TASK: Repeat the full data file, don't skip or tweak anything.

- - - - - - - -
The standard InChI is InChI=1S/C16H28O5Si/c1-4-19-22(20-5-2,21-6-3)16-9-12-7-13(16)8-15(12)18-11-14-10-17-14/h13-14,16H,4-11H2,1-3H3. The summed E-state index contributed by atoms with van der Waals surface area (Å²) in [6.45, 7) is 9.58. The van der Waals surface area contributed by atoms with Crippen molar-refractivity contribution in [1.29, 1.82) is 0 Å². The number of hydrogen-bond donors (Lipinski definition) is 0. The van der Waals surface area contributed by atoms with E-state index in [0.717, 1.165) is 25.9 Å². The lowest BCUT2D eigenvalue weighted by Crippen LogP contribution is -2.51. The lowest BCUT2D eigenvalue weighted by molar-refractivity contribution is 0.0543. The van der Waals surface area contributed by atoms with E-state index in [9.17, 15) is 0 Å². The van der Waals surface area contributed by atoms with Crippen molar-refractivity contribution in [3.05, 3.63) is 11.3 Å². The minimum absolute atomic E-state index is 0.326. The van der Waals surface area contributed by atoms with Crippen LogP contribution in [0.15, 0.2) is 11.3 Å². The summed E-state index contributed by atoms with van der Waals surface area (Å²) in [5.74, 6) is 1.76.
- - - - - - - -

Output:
The standard InChI is InChI=1S/C16H28O5Si/c1-4-19-22(20-5-2,21-6-3)16-9-12-7-13(16)8-15(12)18-11-14-10-17-14/h13-14,16H,4-11H2,1-3H3. The summed E-state index contributed by atoms with van der Waals surface area (Å²) in [6.45, 7) is 9.58. The van der Waals surface area contributed by atoms with Crippen molar-refractivity contribution in [1.29, 1.82) is 0 Å². The number of hydrogen-bond donors (Lipinski definition) is 0. The van der Waals surface area contributed by atoms with E-state index in [0.717, 1.165) is 25.9 Å². The lowest BCUT2D eigenvalue weighted by Crippen LogP contribution is -2.51. The lowest BCUT2D eigenvalue weighted by molar-refractivity contribution is 0.0543. The van der Waals surface area contributed by atoms with E-state index in [9.17, 15) is 0 Å². The van der Waals surface area contributed by atoms with Crippen molar-refractivity contribution in [3.05, 3.63) is 11.3 Å². The minimum absolute atomic E-state index is 0.326. The van der Waals surface area contributed by atoms with Crippen LogP contribution in [0.15, 0.2) is 11.3 Å². The summed E-state index contributed by atoms with van der Waals surface area (Å²) in [5.74, 6) is 1.76.